One of the most volatile players in Reds history has won the honor of being the best #7 to ever play as a member of baseball’s oldest organization. His career in red was short-lived over parts of three seasons, although he only played near the equivalent of a season and a half. Kevin Mitchell’s Reds career only consisted of 747 at-bats and 225 games during his tenure in the Queen City.
Over the course of his career, Mitchell found himself in the spotlight more than once. He was a member of the 1986 New York Mets team that won a World Championship shortly after the ball went through Buckner’s legs. He was the 1989 National League MVP as a member of the San Francisco Giants where he demolished 47 long balls and drove in 125 runs, leading the league in both categories, along with Slugging percentage, OPS and Total bases.
Mitchell joined the Reds in 1993 after playing in Seattle the year before, and exploded onto the scene. Having only batted above .300 just once before in his career, Mitchell went on to lace his way to a .341 batting average. The following season seemed destined to be Mitchell’s best yet. At the time of the strike, he had already hammered 30 homeruns and his OPS was at a staggering 1.110. Ultimately, he finished ninth in the MVP balloting on the year; had the season been allowed to continue, Mitchell may have his second MVP award and produced the best season of his career.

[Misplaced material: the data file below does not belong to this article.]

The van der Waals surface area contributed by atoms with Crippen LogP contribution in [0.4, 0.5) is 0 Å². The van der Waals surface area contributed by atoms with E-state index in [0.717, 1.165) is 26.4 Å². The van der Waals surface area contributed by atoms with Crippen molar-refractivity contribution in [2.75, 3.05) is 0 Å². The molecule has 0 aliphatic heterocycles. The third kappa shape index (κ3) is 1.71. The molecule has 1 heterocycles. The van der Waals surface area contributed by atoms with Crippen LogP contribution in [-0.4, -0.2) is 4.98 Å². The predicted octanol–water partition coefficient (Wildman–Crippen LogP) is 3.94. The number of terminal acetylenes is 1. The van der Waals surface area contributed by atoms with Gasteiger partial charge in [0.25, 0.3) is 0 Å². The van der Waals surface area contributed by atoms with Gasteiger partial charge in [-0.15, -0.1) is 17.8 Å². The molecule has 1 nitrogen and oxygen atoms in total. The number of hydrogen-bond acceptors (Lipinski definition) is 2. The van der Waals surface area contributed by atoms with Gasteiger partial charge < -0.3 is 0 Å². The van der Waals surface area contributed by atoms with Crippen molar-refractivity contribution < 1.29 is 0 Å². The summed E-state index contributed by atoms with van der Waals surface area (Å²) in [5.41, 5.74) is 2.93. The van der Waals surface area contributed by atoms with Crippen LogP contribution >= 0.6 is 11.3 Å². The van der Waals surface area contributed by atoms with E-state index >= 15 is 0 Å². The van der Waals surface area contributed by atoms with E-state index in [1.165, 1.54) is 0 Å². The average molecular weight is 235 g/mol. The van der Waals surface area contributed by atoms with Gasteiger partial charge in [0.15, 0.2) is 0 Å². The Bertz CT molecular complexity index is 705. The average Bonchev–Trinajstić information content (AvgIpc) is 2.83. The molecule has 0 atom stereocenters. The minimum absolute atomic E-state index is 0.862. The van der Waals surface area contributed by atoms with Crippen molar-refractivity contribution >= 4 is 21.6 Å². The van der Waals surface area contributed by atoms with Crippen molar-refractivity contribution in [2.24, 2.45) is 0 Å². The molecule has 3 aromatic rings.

While his off-the-field issues more than likely would have occurred in any era, Mitchell has now found himself in financial hot water. He is one of California’s top delinquent taxpayers with his sum accumulating to over more than five million dollars.
Electing a #7 was probably the most difficult of any number up to this point due to the sheer volume of Reds who wore the jersey over the years. (There were 33 different players) To say that any one candidate stood out above the rest would be improper to say, as this was completely up to personal interpretation. Defensive gurus Paul Janish and Juan Castro made a compelling argument with extended Reds careers, as they were the two most recent to don unlucky #7. Mariano Duncan wore it when the “wire-to-wire” Reds won the 1990 World Series. Both Walker Cooper and Ernie Lombardi had tremendous seasons, just wearing different numbers, and in Cooper’s case, playing in different organizations.
At the end of the day, Kevin Mitchell may have burned out like a comet during his time in Cincinnati, but for a number that has had a lot of parody over the years, Mitchell has been the best to wear it. If he had been given the opportunity to finish his 1994 season, he may be admired in an even brighter light. Nonetheless, this number was subject to personal favorites, although, many should agree with Mitchell’s selection.